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Frederick Douglass and Harriett Beecher Stowe: Two Sides to the Abolitionist NarrativebyTim Smith
I consider it a daunting task to teach the existence of human bondage (slavery) in the United States to eighth-grade junior high school students. While I believe it is critical to examine slavery in the United States from multiple cultural and historical perspectives, my students do not. For the most part, my students go straight to the point that slavery was, and is, socially and morally abhorrent, and that is that. While I agree with their opinion, I need them to argue and validate their claims in a more substantial way. I need them to prove the facts regarding the complex nature of the issue. For them to grasp the division within the United States, more is required, much more than from a textbook alone. My students need to grasp how the divergent beliefs that slavery was either just or unjust depended mostly upon points of view or points on a map. An expanded methodology is necessary due to the complexity of the slavery issue. Selections from two premiere abolition narratives, the highly successful Narrative of the Life of Frederick Douglass, an American Slave, Written by Himself in 1845 and the blockbuster Uncle Tom’s Cabin or Life Among the Lowly by Harriet Beecher Stowe in 1853 form the basis for this curriculum unit. They offer a foundation for my students’understanding of the issue of slavery in America.
I teach U. S. History to young students who range from 13 to 16 years of age. A percentage of these will be repeating the 8th grade due to failing grades. The basic demographic breakdown for these students is 35% African-American, 26% Hispanic, 21% white. Like students in other low-income schools and poverty-laced school districts, many of my students are part of single- parent households with limited income. Many of my students must also care for younger siblings, a duty that takes away their ability to focus on homework or what they learned at school during the day. A small number of my students are involved in gang activities. All of these issues make school a refuge, a safe place to interact with friends outside of their complicated living conditions, not a place to focus on learning.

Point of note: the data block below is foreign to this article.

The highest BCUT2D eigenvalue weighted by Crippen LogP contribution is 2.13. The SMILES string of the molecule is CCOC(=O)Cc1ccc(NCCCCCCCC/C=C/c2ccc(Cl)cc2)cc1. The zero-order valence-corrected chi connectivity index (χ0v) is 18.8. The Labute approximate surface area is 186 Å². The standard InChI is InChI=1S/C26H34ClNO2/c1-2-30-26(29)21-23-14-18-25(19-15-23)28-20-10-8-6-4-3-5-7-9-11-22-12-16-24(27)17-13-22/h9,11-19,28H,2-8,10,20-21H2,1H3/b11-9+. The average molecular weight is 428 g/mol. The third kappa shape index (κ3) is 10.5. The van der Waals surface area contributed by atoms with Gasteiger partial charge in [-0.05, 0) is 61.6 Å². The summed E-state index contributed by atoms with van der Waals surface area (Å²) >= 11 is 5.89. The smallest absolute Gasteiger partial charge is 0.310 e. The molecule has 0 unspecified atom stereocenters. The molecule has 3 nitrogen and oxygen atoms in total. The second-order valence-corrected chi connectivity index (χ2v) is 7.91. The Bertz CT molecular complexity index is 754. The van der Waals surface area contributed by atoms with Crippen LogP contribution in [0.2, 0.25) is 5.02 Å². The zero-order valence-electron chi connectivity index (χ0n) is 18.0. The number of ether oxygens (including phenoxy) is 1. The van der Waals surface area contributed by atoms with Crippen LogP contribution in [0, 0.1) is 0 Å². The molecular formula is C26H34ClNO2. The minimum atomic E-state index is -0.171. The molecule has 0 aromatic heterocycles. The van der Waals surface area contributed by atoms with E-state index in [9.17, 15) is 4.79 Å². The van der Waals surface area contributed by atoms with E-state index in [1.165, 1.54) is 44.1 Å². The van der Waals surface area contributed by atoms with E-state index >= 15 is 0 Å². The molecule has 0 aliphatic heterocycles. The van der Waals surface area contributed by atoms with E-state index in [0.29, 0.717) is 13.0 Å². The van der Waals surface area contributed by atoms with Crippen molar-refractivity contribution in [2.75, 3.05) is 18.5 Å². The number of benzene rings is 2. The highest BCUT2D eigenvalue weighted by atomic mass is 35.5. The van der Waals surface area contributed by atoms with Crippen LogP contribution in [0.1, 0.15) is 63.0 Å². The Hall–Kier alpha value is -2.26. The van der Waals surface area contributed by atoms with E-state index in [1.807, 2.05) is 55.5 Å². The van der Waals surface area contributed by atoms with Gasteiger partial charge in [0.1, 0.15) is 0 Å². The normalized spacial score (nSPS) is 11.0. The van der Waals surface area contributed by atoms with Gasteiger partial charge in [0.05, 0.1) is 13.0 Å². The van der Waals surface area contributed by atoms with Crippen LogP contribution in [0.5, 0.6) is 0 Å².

Complicating learning even further, the vast majority of my students who can read are limited in their comprehension, with many reading at four to five grade levels below 8th grade. To fulfill state mandates for U. S. History, I must introduce my struggling reading students to complex historical and informational texts. It is a genuine struggle to engage and reach my students with the necessary information they need to complete the state requirements.
I contend that a closer examination of content can include non-fiction and fiction texts along with the necessary historical information that provides their context for study. I believe my students will engage in the discussion to a much greater degree than they do now. I believe their increased engagement will also answer the question posed in my 2016 Yale National Initiative Intensive Session Seminar Topic: Why Literature Matters. I believe literature matters in regards to engagement and instruction in my U.S. History classroom. Why literature? Even though I am not required to do so as part of my curriculum, I feel it is imperative that I offer additional access to narrative works to my students. I also want to convince my Language Arts colleagues that we can work across our curriculum to immerse our students in texts that teach them critical learning skills.
The examination of how and why differing geographical, political, economic, and cultural attitudes toward slavery did or did not change over time is critical as well. Each aspect was a key ingredient in leading the country to the cataclysmic event known as the American Civil War. The subsequent abolition of slavery in the United States depended on human action. These actions were not only peaceful in the form of abolitionist newspapers and speeches, but eventually resulted in the loss of hundreds of thousands of American lives during the Civil War.
Understanding the big picture regarding slavery in the United States takes time, developing over and through several units of study. Even with this methodology, my experience has been that my students still have a difficult time understanding why slavery existed in America. The examination of historical content over why slavery existed in the United States only leads to further questioning by my students, a response that is an excellent thing. Questions like: Why did the framers of the U.S. Constitution allow slavery to continue, especially after Thomas Jefferson stated in the Declaration of Independence "that all men are created equal.” Students also ask questions like: “How did it end?” “What caused the eventual end to slavery?” “Who participated in that cause?" Such questions quickly link to Oklahoma state literacy standards focusing on the citation of textual evidence, an author's point of view, distinguishing between fact, opinion, and reasoned judgment in a text.